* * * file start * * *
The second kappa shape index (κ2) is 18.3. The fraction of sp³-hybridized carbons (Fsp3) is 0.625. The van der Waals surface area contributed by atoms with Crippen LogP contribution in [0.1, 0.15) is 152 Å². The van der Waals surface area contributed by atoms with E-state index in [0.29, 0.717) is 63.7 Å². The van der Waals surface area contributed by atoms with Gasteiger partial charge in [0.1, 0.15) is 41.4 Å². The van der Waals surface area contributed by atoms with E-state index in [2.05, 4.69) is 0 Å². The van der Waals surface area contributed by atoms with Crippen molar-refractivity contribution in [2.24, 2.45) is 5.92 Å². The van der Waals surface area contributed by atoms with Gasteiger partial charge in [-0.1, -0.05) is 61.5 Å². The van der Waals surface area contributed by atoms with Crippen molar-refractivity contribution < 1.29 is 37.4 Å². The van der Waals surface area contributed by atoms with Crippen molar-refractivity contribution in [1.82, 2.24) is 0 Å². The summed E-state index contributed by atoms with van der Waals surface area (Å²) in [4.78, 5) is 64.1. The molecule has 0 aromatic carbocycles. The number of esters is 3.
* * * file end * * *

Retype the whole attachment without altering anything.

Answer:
The second kappa shape index (κ2) is 18.3. The fraction of sp³-hybridized carbons (Fsp3) is 0.625. The van der Waals surface area contributed by atoms with Crippen LogP contribution in [0.1, 0.15) is 152 Å². The van der Waals surface area contributed by atoms with E-state index in [0.29, 0.717) is 63.7 Å². The van der Waals surface area contributed by atoms with Gasteiger partial charge in [0.1, 0.15) is 41.4 Å². The van der Waals surface area contributed by atoms with E-state index in [2.05, 4.69) is 0 Å². The van der Waals surface area contributed by atoms with Crippen molar-refractivity contribution in [2.24, 2.45) is 5.92 Å². The van der Waals surface area contributed by atoms with Gasteiger partial charge in [-0.1, -0.05) is 61.5 Å². The van der Waals surface area contributed by atoms with Crippen molar-refractivity contribution < 1.29 is 37.4 Å². The van der Waals surface area contributed by atoms with Crippen molar-refractivity contribution in [1.82, 2.24) is 0 Å². The summed E-state index contributed by atoms with van der Waals surface area (Å²) in [4.78, 5) is 64.1. The molecule has 0 aromatic carbocycles. The number of esters is 3.